On April 14, 1861, after an extensive
bombardment, the outnumbered and outgunned Union garrison of Ft. Sumter
surrendered to the Confederate forces in and around Charleston harbor. U.S.
Army Maj. Robert Anderson insisted, as a condition of his troops' surrender,
that they be permitted to fire a 100-gun salute to the huge United States flag
that had so defiantly flown over the fort during the battle. Confederate Gen.
Pierre Gustave Toutant Beauregard agreed to the demand of Anderson, his former
West Point artillery instructor. The Union guns began firing the salute, but
on the 47th round, Union Army Private Daniel Hough was killed in the
accidental explosion of a pile of cartridges; five others were wounded. Hough
was the first casualty of the Civil War. The salute was promptly reduced to 50
rounds. Maj. Anderson and his troops then boarded a steamship and sailed
north, with the flag, into history.
bombardment of Fort Sumter in Charleston harbor
Anderson was a Kentuckian like Abraham
Lincoln and Jefferson Davis, and like Lincoln, he remained loyal to the United
States. He wrote, "Our Southern brethren have done grievously wrong; they
have rebelled and attacked their father's house and their loyal brothers. They
must be punished and brought back, but this necessity breaks my heart."
Anderson toured the North with the 33-star
garrison flag, and men young and old flocked to the colors, eager to fight for
"Lincoln and liberty." The Ft. Sumter flag was an extraordinarily
popular and powerful symbol of the Union, and some historians trace the
beginning of our country's long admiration - if not veneration - of the
American flag to the early patriotic fervor of the Civil War. Anderson brought
the flag to New York City for an April 20, 1861 patriotic rally, where it was
flown from the equestrian statue of George Washington. More than 100,000
people thronged Manhattan's Union Square in what was, by some accounts, the
largest public gathering in the country up to that time. The flag was taken
from town to town, city to city throughout the North, where it was frequently
"auctioned" to raise funds for the war effort. Any patriotic citizen
who won the flag at auction was expected to immediately donate it back to the
nation, and it would promptly be taken to the next rally to repeat its
April 14, 1865, now General Robert Anderson raises the original Fort
Sumter flag during ceremonies at the recaptured garrison.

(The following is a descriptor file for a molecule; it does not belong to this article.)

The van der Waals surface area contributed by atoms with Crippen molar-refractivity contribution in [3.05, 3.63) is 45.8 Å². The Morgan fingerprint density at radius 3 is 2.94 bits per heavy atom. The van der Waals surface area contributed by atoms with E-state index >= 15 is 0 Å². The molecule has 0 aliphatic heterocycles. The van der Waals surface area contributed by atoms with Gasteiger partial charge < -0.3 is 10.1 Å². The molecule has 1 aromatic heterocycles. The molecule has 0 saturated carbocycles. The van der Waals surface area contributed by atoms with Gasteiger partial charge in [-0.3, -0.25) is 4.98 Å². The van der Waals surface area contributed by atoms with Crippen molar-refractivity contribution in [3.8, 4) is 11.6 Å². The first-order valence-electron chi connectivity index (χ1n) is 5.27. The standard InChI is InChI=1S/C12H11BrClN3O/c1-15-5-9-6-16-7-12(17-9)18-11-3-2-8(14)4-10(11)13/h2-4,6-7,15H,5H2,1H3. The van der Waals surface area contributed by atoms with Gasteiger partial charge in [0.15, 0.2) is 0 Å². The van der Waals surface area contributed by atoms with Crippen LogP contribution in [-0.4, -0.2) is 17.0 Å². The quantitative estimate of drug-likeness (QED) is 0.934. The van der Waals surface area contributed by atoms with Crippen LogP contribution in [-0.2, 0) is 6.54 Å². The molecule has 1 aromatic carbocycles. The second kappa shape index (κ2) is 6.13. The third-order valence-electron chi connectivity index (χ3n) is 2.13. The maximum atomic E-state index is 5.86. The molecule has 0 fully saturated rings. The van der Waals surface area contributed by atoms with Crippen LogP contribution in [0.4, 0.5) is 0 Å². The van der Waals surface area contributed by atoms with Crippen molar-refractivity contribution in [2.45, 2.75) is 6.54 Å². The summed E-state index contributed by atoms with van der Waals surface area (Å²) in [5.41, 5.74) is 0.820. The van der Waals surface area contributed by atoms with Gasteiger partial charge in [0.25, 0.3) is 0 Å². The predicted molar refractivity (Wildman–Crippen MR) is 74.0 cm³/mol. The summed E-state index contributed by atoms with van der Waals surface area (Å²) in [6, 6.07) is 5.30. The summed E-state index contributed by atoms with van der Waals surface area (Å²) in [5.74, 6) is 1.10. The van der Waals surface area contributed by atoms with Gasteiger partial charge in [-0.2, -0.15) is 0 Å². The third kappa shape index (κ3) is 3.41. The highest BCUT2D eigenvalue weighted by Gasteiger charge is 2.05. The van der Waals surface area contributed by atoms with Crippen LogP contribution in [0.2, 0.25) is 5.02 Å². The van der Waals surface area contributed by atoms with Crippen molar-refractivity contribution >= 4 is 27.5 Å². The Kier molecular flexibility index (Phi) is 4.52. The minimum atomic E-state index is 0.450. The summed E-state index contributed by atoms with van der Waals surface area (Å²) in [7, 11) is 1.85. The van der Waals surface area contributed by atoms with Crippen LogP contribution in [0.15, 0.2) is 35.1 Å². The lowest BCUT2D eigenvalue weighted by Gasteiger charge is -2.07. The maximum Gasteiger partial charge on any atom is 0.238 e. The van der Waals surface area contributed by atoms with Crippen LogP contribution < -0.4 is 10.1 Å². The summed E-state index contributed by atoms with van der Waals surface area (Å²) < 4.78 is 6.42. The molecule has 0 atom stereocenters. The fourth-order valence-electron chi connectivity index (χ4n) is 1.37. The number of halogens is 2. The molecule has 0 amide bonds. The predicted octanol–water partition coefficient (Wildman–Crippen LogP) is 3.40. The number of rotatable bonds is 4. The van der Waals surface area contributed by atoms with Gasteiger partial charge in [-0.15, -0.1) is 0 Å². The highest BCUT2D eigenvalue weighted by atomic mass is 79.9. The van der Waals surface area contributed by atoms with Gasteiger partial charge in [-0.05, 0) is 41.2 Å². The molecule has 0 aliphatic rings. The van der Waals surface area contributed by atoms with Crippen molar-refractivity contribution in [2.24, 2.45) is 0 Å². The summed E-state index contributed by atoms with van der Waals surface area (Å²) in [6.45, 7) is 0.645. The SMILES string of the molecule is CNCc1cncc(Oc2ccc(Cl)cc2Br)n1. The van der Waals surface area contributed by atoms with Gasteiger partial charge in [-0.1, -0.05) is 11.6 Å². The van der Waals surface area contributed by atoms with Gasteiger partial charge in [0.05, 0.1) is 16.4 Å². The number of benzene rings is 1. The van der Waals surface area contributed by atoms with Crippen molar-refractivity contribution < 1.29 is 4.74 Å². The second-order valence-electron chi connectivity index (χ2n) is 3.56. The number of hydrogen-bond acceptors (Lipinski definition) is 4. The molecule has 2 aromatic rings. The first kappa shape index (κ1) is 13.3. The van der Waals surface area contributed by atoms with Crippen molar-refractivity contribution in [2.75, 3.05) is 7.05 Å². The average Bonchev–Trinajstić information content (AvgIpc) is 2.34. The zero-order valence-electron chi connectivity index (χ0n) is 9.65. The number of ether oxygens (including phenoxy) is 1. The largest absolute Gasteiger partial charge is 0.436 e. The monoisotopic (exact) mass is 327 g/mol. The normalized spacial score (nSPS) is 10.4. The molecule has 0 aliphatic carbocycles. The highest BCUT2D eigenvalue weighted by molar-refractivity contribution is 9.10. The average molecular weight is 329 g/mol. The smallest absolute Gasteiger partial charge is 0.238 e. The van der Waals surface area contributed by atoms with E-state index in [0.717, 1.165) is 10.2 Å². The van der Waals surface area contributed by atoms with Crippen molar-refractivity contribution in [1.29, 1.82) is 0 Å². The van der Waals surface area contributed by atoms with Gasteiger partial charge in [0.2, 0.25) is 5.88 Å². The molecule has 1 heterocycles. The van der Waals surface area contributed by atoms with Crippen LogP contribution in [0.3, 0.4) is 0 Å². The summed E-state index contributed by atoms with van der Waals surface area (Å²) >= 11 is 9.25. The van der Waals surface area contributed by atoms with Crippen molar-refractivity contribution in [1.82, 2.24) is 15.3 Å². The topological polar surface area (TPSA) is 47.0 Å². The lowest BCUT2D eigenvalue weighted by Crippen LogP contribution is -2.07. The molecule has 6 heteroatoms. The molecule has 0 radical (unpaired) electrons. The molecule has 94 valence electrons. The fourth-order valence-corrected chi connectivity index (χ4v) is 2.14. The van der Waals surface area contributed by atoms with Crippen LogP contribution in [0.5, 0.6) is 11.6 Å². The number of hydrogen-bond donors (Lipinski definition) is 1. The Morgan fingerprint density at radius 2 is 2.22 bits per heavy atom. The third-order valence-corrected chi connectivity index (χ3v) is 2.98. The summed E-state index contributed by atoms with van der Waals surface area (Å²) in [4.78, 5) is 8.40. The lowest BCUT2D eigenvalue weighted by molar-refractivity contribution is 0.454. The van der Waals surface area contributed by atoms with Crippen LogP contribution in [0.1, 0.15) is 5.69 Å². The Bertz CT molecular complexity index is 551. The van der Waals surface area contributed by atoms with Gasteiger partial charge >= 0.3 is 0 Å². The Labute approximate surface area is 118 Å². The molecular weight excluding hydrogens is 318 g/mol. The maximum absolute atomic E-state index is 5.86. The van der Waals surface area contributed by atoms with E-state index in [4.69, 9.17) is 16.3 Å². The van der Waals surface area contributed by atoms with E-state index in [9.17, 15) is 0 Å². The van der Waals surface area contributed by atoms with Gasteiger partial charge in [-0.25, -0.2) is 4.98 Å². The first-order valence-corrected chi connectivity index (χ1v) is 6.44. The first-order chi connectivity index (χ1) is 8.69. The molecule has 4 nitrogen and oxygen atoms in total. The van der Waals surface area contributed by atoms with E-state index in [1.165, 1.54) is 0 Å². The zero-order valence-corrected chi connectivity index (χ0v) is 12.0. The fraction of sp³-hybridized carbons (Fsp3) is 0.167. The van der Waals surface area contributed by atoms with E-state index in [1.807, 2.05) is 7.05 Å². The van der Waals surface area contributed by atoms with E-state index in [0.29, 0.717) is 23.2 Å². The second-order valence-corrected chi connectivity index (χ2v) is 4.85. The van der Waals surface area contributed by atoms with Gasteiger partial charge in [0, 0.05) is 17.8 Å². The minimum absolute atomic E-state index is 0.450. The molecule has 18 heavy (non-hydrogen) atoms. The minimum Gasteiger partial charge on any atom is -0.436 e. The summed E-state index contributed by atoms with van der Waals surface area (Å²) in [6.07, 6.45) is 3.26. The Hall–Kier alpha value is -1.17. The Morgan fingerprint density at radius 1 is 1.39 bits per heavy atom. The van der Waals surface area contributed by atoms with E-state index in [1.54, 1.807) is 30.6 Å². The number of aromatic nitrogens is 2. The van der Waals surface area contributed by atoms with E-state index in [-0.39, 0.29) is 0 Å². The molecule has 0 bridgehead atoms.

In time, the Confederacy faltered and Union
victory became certain. After Charleston fell and the war drew to a close,
there was a grand celebration in the former "cradle of secession."
On April 14, 1865, Union officers and dignitaries gathered at Ft. Sumter. A
band played, several nearby Navy warships fired salutes, and there were hymns
and prayers. Then, exactly four years to the day after he'd lowered the flag
in surrender, Gen. Robert Anderson raised it in triumph over the fort's
battered and shot-torn walls. The flag was transformed into a symbol of a
restored and victorious United States.
The Rev. Henry Ward Beecher was the principal
orator at the celebration, and gave a long speech, as was the custom of the
day. He said, "On this solemn and joyful day, we again lift to the breeze
our fathers' flag, now, again, the banner of the United States, with the
fervent prayer that God would crown it with honor, protect it from treason,
and send it down to our children.... Terrible in battle, may it be beneficent
in peace [and] as long as the sun endures, or the stars, may it wave over a
nation neither enslaved nor enslaving.... We lift up our banner, and dedicate
it to peace, Union, and liberty, now and forevermore." The crowd
responded with great applause.
That night, fireworks brightened the skies
over Charleston harbor. Almost five hundred miles to the north, President
Lincoln went with his wife to Ford's Theatre for the last time.
The 33-star, Fort Sumter garrison flag.
The original 33-star garrison flag is now on
display in Ft. Sumter's museum, a bookend, if you will, to the beginning and
end of America's great national tragedy. A replica of the flag flies daily
above the fort, along with other historic flags. I have a small replica of the
flag, which the Roundtable gave me at the conclusion of my term as president.
At my request, Superintendent John Tucker of the Ft. Sumter National Monument arranged for my flag to be flown above the fort on April 14, 2002, the 141st
anniversary of the flag's lowering and the 137th anniversary of its
re-raising. As Tucker wrote to me, "Through the stories behind [our]
flags, we are able to learn and remember significant people and events of the
past. This 33-star flag is one of the most historic and memorable symbols of
our nation's heritage."
He's right. Long may it wave.
| Henry Ward Beecher